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Published on BioPortfolio: 2017-10-19T18:41:10-0400
This is a prospective randomised controlled trial to assess an intervention of inspection during both phases of colonoscopic examination ( insertion and withdrawal) improve adenoma detecti...
Gastric peristalsis, which occurs during the endoscopic procedure, limits the visual inspection of the inspection field, causing interference in the inspection. The actual endoscopic exami...
A feasibility study to compare the test characteristics of three different oral cancer screening techniques performed by trained primary health care workers:1)Unaided Visual Inspection, 2...
The primary objective is to determine the sensitivity and specificity of the HPV Integration-based cervical screening for detection of high-grade cervical intraepithelial neoplasia (CIN), ...
Small colon polyps which are found during colonoscopy insertion are sometimes difficult to find during withdrawal and thus missed. The investigators aim to evaluate the differences of colo...
To develop an effective, low-cost, single-visit cervical screening strategy incorporating a modified Pap test and visual inspection with acetic acid and Lugol's iodine for low-income settings.
Visual inspection of the instrument channel has been proposed as a quality assurance step during endoscope reprocessing. However, the nature and severity of findings in a broad array of endoscopes (ga...
To assess the prevalence of recently graduated physicians who perceived themselves as adequately competent to perform Papanicolaou (PAP), Visual Inspection with Acetic Acid (VIA), and Visual Inspectio...
Constant improvement in hazard identification is key to personnel safety in workplace. Semantic cues have been proposed to simplify knowledge retrieval for site inspectors in building construction. Ho...
Cervical cancer remains the leading cause of cancer and mortality in low-resource areas with healthcare personnel shortages. Visual inspection is a low-resource alternative method of cervical cancer s...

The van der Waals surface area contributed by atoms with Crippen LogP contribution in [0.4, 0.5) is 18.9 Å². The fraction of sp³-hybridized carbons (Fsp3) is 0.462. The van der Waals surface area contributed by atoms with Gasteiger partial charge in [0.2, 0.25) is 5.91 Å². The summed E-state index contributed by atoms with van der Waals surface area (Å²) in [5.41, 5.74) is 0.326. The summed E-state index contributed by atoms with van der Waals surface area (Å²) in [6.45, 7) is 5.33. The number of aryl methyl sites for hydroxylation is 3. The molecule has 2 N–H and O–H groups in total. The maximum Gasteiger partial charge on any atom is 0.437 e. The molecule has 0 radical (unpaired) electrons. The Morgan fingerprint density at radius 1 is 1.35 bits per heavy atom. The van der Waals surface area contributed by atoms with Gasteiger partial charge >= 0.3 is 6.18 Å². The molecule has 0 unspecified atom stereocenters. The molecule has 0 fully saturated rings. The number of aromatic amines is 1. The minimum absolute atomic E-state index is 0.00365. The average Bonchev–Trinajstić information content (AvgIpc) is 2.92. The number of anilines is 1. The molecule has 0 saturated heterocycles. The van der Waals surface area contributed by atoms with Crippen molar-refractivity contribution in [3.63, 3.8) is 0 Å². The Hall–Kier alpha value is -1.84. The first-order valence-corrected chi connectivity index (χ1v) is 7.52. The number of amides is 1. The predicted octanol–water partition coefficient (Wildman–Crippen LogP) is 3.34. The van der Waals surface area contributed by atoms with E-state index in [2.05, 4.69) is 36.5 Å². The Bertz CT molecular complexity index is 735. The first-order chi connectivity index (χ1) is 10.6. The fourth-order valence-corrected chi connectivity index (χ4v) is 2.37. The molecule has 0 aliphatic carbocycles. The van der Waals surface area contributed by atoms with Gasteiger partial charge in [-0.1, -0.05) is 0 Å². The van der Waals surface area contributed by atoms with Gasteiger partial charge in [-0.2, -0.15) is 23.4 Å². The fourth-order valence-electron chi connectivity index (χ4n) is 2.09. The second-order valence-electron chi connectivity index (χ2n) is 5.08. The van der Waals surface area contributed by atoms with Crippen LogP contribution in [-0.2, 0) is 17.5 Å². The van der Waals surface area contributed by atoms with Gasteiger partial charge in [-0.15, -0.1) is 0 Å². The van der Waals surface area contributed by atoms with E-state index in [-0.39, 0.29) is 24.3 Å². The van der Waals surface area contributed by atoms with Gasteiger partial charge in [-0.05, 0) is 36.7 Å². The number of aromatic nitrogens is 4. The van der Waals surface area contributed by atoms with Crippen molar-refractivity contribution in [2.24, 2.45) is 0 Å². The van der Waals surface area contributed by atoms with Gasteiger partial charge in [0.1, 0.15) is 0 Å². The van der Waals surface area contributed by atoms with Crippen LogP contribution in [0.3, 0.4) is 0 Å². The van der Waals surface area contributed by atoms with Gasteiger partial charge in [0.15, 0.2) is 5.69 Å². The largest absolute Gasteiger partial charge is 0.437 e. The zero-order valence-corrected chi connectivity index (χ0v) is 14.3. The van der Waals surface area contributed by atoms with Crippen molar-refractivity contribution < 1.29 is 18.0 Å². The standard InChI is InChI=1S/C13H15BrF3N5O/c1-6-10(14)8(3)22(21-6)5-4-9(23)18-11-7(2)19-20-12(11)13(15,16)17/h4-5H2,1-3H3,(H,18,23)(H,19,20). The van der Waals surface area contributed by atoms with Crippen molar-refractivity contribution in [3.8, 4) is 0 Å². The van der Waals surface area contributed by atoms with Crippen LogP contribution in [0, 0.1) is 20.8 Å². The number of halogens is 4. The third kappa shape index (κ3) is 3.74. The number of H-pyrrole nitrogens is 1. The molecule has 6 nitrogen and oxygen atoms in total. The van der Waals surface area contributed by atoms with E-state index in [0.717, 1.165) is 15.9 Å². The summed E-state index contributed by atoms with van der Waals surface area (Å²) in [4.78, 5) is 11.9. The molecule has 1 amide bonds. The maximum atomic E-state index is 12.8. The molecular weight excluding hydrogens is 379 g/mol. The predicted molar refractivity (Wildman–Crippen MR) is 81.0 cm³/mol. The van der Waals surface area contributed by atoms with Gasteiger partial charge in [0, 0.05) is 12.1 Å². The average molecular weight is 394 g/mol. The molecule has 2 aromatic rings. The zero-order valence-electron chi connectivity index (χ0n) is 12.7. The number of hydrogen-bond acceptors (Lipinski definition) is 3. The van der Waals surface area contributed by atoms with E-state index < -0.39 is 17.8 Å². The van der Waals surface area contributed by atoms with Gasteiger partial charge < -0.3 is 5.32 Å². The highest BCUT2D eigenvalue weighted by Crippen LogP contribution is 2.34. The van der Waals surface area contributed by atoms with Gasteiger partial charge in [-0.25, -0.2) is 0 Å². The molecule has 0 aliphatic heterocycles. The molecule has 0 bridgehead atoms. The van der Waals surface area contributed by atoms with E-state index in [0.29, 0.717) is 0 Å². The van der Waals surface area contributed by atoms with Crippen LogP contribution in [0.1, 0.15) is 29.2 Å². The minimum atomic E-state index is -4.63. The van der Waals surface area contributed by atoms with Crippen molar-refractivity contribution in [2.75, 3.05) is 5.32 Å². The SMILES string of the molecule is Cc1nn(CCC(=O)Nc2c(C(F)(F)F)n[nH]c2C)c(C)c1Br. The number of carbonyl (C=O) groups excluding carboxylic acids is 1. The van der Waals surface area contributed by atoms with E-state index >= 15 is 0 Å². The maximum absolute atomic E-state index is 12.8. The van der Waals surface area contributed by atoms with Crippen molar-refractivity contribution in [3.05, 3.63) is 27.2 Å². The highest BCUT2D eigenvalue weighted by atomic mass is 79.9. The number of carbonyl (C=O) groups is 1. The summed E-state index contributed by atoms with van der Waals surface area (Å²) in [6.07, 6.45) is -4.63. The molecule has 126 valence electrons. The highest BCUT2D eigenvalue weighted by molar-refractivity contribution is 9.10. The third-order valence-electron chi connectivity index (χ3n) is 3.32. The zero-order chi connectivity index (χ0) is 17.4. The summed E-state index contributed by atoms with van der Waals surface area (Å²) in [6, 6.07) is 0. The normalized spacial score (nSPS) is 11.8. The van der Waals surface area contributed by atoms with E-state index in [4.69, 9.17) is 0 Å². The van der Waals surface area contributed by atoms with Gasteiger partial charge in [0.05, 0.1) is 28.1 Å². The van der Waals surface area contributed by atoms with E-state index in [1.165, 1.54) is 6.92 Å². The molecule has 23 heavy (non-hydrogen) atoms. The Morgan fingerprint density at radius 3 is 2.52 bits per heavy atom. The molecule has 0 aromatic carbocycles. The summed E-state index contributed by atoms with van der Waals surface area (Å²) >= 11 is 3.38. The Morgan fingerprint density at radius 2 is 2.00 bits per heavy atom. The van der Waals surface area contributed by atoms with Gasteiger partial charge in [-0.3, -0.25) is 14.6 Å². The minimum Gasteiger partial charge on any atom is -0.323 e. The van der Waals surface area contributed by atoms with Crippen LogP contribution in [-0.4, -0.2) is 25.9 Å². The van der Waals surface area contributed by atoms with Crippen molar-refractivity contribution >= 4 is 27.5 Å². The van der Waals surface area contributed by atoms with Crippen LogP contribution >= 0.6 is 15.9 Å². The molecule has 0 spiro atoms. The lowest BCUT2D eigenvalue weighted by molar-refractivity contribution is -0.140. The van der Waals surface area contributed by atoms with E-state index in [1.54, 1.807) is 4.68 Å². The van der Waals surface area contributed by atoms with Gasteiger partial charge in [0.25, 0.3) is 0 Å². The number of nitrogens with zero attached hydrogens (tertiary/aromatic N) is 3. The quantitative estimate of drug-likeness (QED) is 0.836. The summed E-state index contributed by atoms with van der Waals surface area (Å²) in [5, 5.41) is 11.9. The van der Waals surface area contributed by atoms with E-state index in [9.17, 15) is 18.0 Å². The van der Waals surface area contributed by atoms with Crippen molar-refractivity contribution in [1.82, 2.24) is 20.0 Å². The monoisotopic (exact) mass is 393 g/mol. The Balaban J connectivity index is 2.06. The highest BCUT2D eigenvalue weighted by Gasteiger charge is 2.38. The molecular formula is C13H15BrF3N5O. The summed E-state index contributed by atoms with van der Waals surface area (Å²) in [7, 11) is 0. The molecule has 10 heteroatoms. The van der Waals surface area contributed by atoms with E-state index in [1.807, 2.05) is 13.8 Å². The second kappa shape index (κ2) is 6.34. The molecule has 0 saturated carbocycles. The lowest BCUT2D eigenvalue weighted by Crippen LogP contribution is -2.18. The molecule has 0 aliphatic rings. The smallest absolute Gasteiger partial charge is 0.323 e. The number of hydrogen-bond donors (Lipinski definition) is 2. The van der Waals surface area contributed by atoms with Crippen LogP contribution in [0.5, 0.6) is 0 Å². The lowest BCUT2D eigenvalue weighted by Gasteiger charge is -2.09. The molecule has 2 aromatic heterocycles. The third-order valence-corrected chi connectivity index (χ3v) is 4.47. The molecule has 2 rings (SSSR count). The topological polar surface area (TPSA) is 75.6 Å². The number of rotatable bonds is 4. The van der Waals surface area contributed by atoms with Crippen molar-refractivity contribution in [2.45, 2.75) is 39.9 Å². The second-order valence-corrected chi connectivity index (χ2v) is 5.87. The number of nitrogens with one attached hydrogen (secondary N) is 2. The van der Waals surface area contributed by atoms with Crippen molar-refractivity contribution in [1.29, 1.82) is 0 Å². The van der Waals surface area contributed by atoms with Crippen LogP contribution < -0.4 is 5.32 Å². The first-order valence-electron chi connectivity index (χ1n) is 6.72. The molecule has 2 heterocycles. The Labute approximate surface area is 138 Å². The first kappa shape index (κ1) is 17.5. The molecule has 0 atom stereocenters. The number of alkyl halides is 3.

Reference points located by visual inspection, palpation, or computer assistance, that are useful in localizing structures on or within the human body.
Visual impairments limiting one or more of the basic functions of the eye: visual acuity, dark adaptation, color vision, or peripheral vision. These may result from EYE DISEASES; OPTIC NERVE DISEASES; VISUAL PATHWAY diseases; OCCIPITAL LOBE diseases; OCULAR MOTILITY DISORDERS; and other conditions. Visual disability refers to inability of the individual to perform specific visual tasks, such as reading, writing, orientation, or traveling unaided. (From Newell, Ophthalmology: Principles and Concepts, 7th ed, p132)
Temporary visual deficit or impaired visual processing occurring in a rapid serial visual presentation task. After a person identifies the first of two visual targets, the ability to detect the second target is impaired for the next few hundred milliseconds. This phenomenon is called attentional blink.
Clarity or sharpness of OCULAR VISION or the ability of the eye to see fine details. Visual acuity depends on the functions of RETINA, neuronal transmission, and the interpretative ability of the brain. Normal visual acuity is expressed as 20/20 indicating that one can see at 20 feet what should normally be seen at that distance. Visual acuity can also be influenced by brightness, color, and contrast.
Repetitive visual hallucinations experienced mostly by elderly with diminished visual acuity or visual field loss, with awareness of the fictional nature of their hallucinations. It is not associated with delusions and other sensory hallucinations.